United States District Court, N.D. Illinois, Eastern Division
WILLIAM L. CARTER, JR., Plaintiff,
ILLINOIS DEPARTMENT OF HUMAN SERVICES, CONNIE WEISS, and TASHA BARNES, Defendants.
MEMORANDUM OPINION AND ORDER
MATTHEW F. KENNELLY United States District Judge
Carter, Jr. filed a pro se lawsuit against the
Illinois Department of Human Services (IDHS) and two of its
employees, Connie Weiss and Tasha Barnes, alleging that they
improperly denied him benefits under the Temporary Assistance
for Needy Families (TANF) program in violation of his
constitutional rights. The Court recruited counsel to
represent Carter but later allowed counsel to withdraw. Weiss
and Barnes have moved for summary judgment on the grounds
that they were not personally responsible for denying
Carter's request for benefits and the denial did not
violate his constitutional rights. For the reasons stated
below, the Court grants the motion and also dismisses
Carter's remaining claim against IDHS.
Weiss and Barnes have moved for summary judgment, disputed
facts must be taken in the light most favorable to Carter.
Carter has not, however, submitted either a statement of
facts or any evidence in support of his response to this
motion. The following summary is therefore taken from
Carter's amended complaint and response to the present
motion, as well as the statement of facts submitted by Weiss
and Barnes. The Court notes any factual disputes between the
is a resident of Illinois who, during the time relevant to
this suit, lived in a shelter. On September 4, 2013, Carter
visited a family community resource center in Chicago to
apply for TANF benefits on behalf of himself and his two
children. According to Carter, he met with Weiss, a
caseworker, and submitted a TANF application. Although Carter
says he completed his application, he also alleges that Weiss
failed to provide him with a second party acknowledgment form
and contends that this form is a prerequisite to receiving
TANF benefits. In his amended complaint, Carter asserts that
Weiss then denied his TANF application. In his response to
the motion for summary judgment, he states that Weiss could
not have submitted his application because of her failure to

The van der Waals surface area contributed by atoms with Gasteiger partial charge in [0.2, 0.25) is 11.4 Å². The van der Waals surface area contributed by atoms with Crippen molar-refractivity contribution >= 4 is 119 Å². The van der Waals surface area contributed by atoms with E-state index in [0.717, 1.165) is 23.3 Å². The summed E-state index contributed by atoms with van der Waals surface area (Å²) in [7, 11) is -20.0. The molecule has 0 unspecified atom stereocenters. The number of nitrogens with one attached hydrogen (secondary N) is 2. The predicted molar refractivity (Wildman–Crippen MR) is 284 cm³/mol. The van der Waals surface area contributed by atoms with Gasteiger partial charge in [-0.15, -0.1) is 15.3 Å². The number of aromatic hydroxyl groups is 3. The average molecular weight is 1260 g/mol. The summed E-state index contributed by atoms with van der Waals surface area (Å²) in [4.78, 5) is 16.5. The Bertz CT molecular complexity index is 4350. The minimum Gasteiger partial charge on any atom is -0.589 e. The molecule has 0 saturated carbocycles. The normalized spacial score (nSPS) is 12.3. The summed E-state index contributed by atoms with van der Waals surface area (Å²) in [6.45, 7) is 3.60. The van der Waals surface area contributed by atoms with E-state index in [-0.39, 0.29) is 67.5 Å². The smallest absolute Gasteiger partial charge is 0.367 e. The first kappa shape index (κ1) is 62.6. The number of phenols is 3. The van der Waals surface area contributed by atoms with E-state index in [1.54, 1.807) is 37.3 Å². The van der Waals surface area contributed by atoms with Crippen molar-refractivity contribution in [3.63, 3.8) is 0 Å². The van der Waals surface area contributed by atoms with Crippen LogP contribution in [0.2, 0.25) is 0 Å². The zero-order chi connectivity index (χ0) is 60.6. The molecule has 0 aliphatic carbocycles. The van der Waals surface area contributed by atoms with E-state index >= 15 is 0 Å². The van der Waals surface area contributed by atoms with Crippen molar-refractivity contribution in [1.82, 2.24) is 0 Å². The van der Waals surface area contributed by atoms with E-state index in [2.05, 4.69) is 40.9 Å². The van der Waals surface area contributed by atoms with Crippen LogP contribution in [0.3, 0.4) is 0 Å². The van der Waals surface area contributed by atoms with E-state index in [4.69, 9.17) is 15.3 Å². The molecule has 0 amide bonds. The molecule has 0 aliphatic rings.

provide all of the paperwork.
this encounter, Carter returned to the center multiple times
over the following weeks per Weiss's instructions to
discuss the status of his application. Carter states that he
again applied for TANF benefits on September 25, 2013.
According to Weiss and Barnes, Carter returned on September
25 to complete his original application, not to re-apply. On
this day, Carter met with Barnes, who Carter alleges also
failed to provide him with the necessary paperwork. The
parties agree that Barnes then referred Carter to Rochelle
Colston, the human service caseworker manager. Colston made
an appointment for Carter to return to the center to attend a
required TANF orientation on October 3.
returned to the center on October 3, 2013 for his scheduled
orientation. He alleges, however, that at the beginning of
the orientation, Colston indicated that it was intended only
for pregnant women and parents with children under the age of
one. Because Carter does not belong to either of these
categories, he left before the orientation ended.
to Colston, she began the orientation by explaining the
expectations, policies and procedures, and benefits of the
TANF program. She then instructed the applicants that they
had to complete the entire orientation, at the end of which
they would all sign responsibility and service plans (RSPs).
TANF applicants are required to sign an RSP in order to
receive benefits. Because Carter left the orientation before
it was over, he did not sign an RSP. After the orientation
ended, Colston instructed a different caseworker not named in
this suit to deny his application.
filed suit against IDHS, Weiss, and Barnes, alleging that by
denying his application for TANF benefits, they deprived him
of a constitutional right in violation of 42 U.S.C. §
1983. IDHS moved for judgment on the pleadings on the ground
that it is immune under the Eleventh Amendment from
Carter's claim for damages. In July 2015, the Court
granted the motion and dismissed Carter's claims against
IDHS. In June 2016, Carter filed an amended complaint naming
the same three defendants and requesting a declaratory
judgment, compensatory and punitive damages, and
attorneys' fees and costs.
and Barnes have moved for summary judgment. They contend that
Carter has failed to present evidence that they were
personally involved in denying his application for TANF
benefits. They also argue that, even if they were personally
involved, Carter cannot show that this denial was a
deprivation of a constitutional right.
considering a motion for summary judgment, the Court
construes the evidence in the light most favorable to the
non-moving party and makes all reasonable inferences in his
favor. Wilson v. Warren Cty., 830 F.3d 464, 468 (7th
Cir. 2016). Where the movant has supported his motion with
evidence, the non-moving party must come forward with
evidence of his own; argument alone is insufficient.
Beatty v. Olin Corp., 693 F.3d 750, 754 (7th Cir.
2012). Summary judgment is appropriate where the evidence
shows that there is no genuine issue of material fact and
that the movant is entitled to judgment as a matter of law.
Hussey v. Milwaukee Cty., 740 F.3d 1139, 1142 (7th
and Barnes argue that they were not personally involved in
the denial of Carter's application and therefore they
cannot be held liable for a claim under 42 U.S.C. § 1983
based on this denial. Carter appears to argue that they were
involved in two ways. First, he asserts that both Weiss and
Barnes were the IDHS employees who actually denied his
request for benefits. See Am. Compl. ¶ 12
("At all times relevant, Defendants wrongfully denied
Carter TANF cash benefits."). He also contends that
Weiss and ...